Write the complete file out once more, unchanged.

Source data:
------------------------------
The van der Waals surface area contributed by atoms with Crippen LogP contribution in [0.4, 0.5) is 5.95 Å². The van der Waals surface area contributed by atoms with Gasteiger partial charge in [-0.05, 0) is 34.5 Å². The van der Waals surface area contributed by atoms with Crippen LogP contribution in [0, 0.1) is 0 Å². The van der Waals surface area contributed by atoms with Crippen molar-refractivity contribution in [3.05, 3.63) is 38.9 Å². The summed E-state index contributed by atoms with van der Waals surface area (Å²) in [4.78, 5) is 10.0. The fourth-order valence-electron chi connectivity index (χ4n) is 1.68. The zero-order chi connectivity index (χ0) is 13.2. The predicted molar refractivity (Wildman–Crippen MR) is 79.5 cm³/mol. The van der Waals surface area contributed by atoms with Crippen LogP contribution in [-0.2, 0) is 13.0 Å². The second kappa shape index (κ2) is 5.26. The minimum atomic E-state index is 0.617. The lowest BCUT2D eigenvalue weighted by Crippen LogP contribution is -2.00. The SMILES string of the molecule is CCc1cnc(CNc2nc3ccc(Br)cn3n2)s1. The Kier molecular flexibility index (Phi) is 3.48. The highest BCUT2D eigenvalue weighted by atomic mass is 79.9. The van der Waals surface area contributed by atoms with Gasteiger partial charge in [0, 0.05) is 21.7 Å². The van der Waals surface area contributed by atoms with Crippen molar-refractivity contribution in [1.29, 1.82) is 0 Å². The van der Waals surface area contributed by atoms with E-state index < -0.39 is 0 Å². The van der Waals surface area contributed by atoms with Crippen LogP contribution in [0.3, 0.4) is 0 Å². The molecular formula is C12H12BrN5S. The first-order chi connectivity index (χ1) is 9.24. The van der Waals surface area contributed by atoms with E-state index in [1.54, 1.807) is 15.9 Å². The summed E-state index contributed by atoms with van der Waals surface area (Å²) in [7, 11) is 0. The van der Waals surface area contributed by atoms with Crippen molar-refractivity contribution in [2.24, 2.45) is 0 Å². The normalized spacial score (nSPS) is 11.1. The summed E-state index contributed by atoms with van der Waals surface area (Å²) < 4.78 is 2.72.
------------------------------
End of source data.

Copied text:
The van der Waals surface area contributed by atoms with Crippen LogP contribution in [0.4, 0.5) is 5.95 Å². The van der Waals surface area contributed by atoms with Gasteiger partial charge in [-0.05, 0) is 34.5 Å². The van der Waals surface area contributed by atoms with Crippen LogP contribution in [0, 0.1) is 0 Å². The van der Waals surface area contributed by atoms with Crippen molar-refractivity contribution in [3.05, 3.63) is 38.9 Å². The summed E-state index contributed by atoms with van der Waals surface area (Å²) in [4.78, 5) is 10.0. The fourth-order valence-electron chi connectivity index (χ4n) is 1.68. The zero-order chi connectivity index (χ0) is 13.2. The predicted molar refractivity (Wildman–Crippen MR) is 79.5 cm³/mol. The van der Waals surface area contributed by atoms with Crippen LogP contribution in [-0.2, 0) is 13.0 Å². The second kappa shape index (κ2) is 5.26. The minimum atomic E-state index is 0.617. The lowest BCUT2D eigenvalue weighted by Crippen LogP contribution is -2.00. The SMILES string of the molecule is CCc1cnc(CNc2nc3ccc(Br)cn3n2)s1. The Kier molecular flexibility index (Phi) is 3.48. The highest BCUT2D eigenvalue weighted by atomic mass is 79.9. The van der Waals surface area contributed by atoms with Gasteiger partial charge in [0, 0.05) is 21.7 Å². The van der Waals surface area contributed by atoms with Crippen molar-refractivity contribution in [1.29, 1.82) is 0 Å². The van der Waals surface area contributed by atoms with E-state index < -0.39 is 0 Å². The van der Waals surface area contributed by atoms with Crippen LogP contribution in [0.3, 0.4) is 0 Å². The molecular formula is C12H12BrN5S. The first-order chi connectivity index (χ1) is 9.24. The van der Waals surface area contributed by atoms with E-state index in [1.54, 1.807) is 15.9 Å². The summed E-state index contributed by atoms with van der Waals surface area (Å²) in [7, 11) is 0. The van der Waals surface area contributed by atoms with Crippen molar-refractivity contribution in [2.24, 2.45) is 0 Å². The normalized spacial score (nSPS) is 11.1. The summed E-state index contributed by atoms with van der Waals surface area (Å²) < 4.78 is 2.72.